1. Understand opportunities to implement Teledentistry in your brick-and-mortar practice.
2. List how Teledentistry provides access to care.
3. Recognize the difference between telehealth, telemedicine, and Teledentistry.
4. Explain the benefits of Teledentistry in hospitals, long-term care facilities, urgent care facilities.
5. Stinking Thinking
Many things can hinder success in family, life, entrepreneurship, and career; however, one of the most significant barriers is how we speak to ourselves. The words you use hold immense power. … The saying, “The words you speak become the house you live in,” has great truth. The world mirrors yourself back to you. If you use positive language about yourself and your ability to meet challenges and achieve your goals, that will show up for you externally. This course will walk you through changing stinking-thinking and identifying where these thoughts come from. Each participant will leave with a virtual road map to continue their work at home.
1. Identify clues that thoughts can be dangerous to your success.
2. Learn how to protect our minds from energy vampires.
3. Review how our brain receives negative self-talk.
4. Formulate a step-by-step plan to protect yourself from stinking-thinking thoughts.
5. How to become a champion and win with intention
6. ABCs of Poor Oral Care
If your mouth is not healthy, there is a good chance that your body is also not healthy. This is because in addition to showing gum disease and tooth decay, your mouth can show signs of many other conditions. It tells a story without your saying one word. If you are missing certain foods in your diet or you have a vitamin deficiency, the lack of proper nutrition may be abundantly clear in your mouth.
We will learn about common dental and oral problems and explore how poor dental health affects our overall health—how, amazingly, it impacts even the heart, blood sugar levels, blood pressure, and more.
1. List the many health disorders associated with poor oral health.
2. Discuss how poor oral health affects the quality of life of aging adults.
3. Explorer how oral health disparities affect minority communities more.
4. Explain the link between poor oral health and systemic disease.
7. Mental Dental Health: Suffering in Silence: Dental Mental Stigma
Some of the most common mental illnesses can have a negative impact on a person’s oral health include anxiety and panic attacks, depression, eating disorders, obsessive-compulsive disorder, self-harm, schizophrenia and psychosis. As health care professionals it is imperative that we can identify signs of mental illness and know how to treat patients and co-workers that suffer from mental illness. Studies has shown that those suffering from mental illnesses tend to avoid dental care so much that their oral hygiene is neglected. This can result in gum disease and decay.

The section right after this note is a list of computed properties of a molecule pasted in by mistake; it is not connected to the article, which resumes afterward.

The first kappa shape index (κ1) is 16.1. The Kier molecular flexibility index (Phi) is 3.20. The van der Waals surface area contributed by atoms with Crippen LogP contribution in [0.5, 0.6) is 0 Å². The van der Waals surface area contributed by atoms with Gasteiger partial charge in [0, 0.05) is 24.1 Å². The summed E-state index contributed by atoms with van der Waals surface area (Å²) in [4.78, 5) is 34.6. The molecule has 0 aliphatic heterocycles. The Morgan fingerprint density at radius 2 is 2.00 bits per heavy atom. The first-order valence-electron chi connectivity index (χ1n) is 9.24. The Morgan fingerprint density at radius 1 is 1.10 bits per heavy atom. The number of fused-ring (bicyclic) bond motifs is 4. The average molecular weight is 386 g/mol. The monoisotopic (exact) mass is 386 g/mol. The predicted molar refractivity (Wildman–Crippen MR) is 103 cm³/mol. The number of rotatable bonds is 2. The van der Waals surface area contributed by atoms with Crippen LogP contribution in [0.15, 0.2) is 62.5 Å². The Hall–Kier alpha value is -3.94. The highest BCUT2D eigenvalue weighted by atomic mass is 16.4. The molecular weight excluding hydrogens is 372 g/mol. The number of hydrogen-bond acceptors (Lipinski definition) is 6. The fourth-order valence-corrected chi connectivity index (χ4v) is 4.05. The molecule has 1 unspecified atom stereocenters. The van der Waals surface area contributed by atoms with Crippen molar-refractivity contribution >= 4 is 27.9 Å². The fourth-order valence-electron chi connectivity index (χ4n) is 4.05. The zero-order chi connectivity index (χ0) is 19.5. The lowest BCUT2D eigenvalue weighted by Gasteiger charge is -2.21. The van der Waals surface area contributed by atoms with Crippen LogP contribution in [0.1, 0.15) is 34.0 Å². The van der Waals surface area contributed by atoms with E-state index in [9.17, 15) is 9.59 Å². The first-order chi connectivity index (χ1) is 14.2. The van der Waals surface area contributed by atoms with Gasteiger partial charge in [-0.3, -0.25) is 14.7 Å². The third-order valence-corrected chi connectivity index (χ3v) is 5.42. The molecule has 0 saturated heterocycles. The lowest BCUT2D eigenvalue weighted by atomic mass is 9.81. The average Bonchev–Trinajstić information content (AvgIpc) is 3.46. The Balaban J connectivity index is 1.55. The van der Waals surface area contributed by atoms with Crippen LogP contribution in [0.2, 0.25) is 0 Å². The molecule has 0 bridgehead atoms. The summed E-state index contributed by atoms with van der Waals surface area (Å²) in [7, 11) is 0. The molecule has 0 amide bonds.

In addition, according to the American Dental Association’s (ADA) 2015 Health and Wellness Survey, a total of 11% of dentists surveyed were diagnosed with depression, 6% were diagnosed with an anxiety disorder, and 4% were suffering from panic attacks. A total of 28% of dentists involved in the study reported seeking help for their mental health, while 44% believed they could resolve their symptoms without seeking professional help. Dentists face unique pressures in their field, with strict guidelines and adherences to abide by. The demands of those in this profession can take a toll on mental health, with many dentists experiencing direct affects of anxiety and depression in their personal and professional lives.
1. List different types and signs of mental illness.
2. Explain common oral health issues associated with mental illness.
3. Describe how to communicate with co-workers that suffer from mental illness.
4. Explore adverse oral effects of medication taken of mental illness
8. Planning for the Unthinkable Workplace Violence
A gunman shot and killed his wife at a dentist’s office in Tennessee Wednesday morning, police said. An armed bystander shot the gunman, detained him, and waited for police to arrive; Sullivan County Sheriff Jeff Cassidy told reporters.
The sheriff said the gunman’s wife worked at the dentist’s office in Kingsport. Cassidy didn’t identify the gunman or his wife and said he didn’t know the motive for the shooting.
In today’s uncertain times it is important that staff and patients feel safe at their place of work or when they visit a dental office. This course is designed to help dental professionals become more prepared if the unthinkable happens.
1. Describe how to handle an aggressive threatening patient.
2. Develop a plan for an active shooter in a dental office.
3. Demonstrate run, fight, hide in the dental office.
5. Identify staff member that suffers from domestic violence.